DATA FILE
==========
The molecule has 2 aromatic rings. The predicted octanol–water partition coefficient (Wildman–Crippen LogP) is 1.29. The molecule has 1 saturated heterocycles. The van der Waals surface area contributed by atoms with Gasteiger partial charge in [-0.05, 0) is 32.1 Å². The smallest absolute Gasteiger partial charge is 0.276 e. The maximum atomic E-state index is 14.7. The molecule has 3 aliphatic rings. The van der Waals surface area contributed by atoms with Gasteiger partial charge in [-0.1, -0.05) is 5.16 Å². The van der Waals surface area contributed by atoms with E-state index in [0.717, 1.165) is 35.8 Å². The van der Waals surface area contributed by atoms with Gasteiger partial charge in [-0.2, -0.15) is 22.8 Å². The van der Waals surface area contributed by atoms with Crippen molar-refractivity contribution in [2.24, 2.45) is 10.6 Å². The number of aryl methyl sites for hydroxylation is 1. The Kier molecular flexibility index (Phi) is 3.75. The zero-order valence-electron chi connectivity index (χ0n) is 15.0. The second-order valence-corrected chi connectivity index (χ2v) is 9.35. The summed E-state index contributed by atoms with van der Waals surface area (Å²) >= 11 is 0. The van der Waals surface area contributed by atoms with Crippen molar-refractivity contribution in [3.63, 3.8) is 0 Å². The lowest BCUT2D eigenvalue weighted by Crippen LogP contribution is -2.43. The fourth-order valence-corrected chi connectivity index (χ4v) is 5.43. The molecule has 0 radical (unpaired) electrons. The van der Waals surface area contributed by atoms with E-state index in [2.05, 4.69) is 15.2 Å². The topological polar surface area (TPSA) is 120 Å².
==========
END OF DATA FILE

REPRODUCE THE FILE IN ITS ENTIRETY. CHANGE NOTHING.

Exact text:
The molecule has 2 aromatic rings. The predicted octanol–water partition coefficient (Wildman–Crippen LogP) is 1.29. The molecule has 1 saturated heterocycles. The van der Waals surface area contributed by atoms with Gasteiger partial charge in [-0.05, 0) is 32.1 Å². The smallest absolute Gasteiger partial charge is 0.276 e. The maximum atomic E-state index is 14.7. The molecule has 3 aliphatic rings. The van der Waals surface area contributed by atoms with Gasteiger partial charge in [-0.1, -0.05) is 5.16 Å². The van der Waals surface area contributed by atoms with E-state index in [0.717, 1.165) is 35.8 Å². The van der Waals surface area contributed by atoms with Gasteiger partial charge in [-0.2, -0.15) is 22.8 Å². The van der Waals surface area contributed by atoms with Crippen molar-refractivity contribution in [2.24, 2.45) is 10.6 Å². The number of aryl methyl sites for hydroxylation is 1. The Kier molecular flexibility index (Phi) is 3.75. The zero-order valence-electron chi connectivity index (χ0n) is 15.0. The second-order valence-corrected chi connectivity index (χ2v) is 9.35. The summed E-state index contributed by atoms with van der Waals surface area (Å²) >= 11 is 0. The van der Waals surface area contributed by atoms with Crippen molar-refractivity contribution in [3.63, 3.8) is 0 Å². The lowest BCUT2D eigenvalue weighted by Crippen LogP contribution is -2.43. The fourth-order valence-corrected chi connectivity index (χ4v) is 5.43. The molecule has 0 radical (unpaired) electrons. The van der Waals surface area contributed by atoms with E-state index in [2.05, 4.69) is 15.2 Å². The topological polar surface area (TPSA) is 120 Å².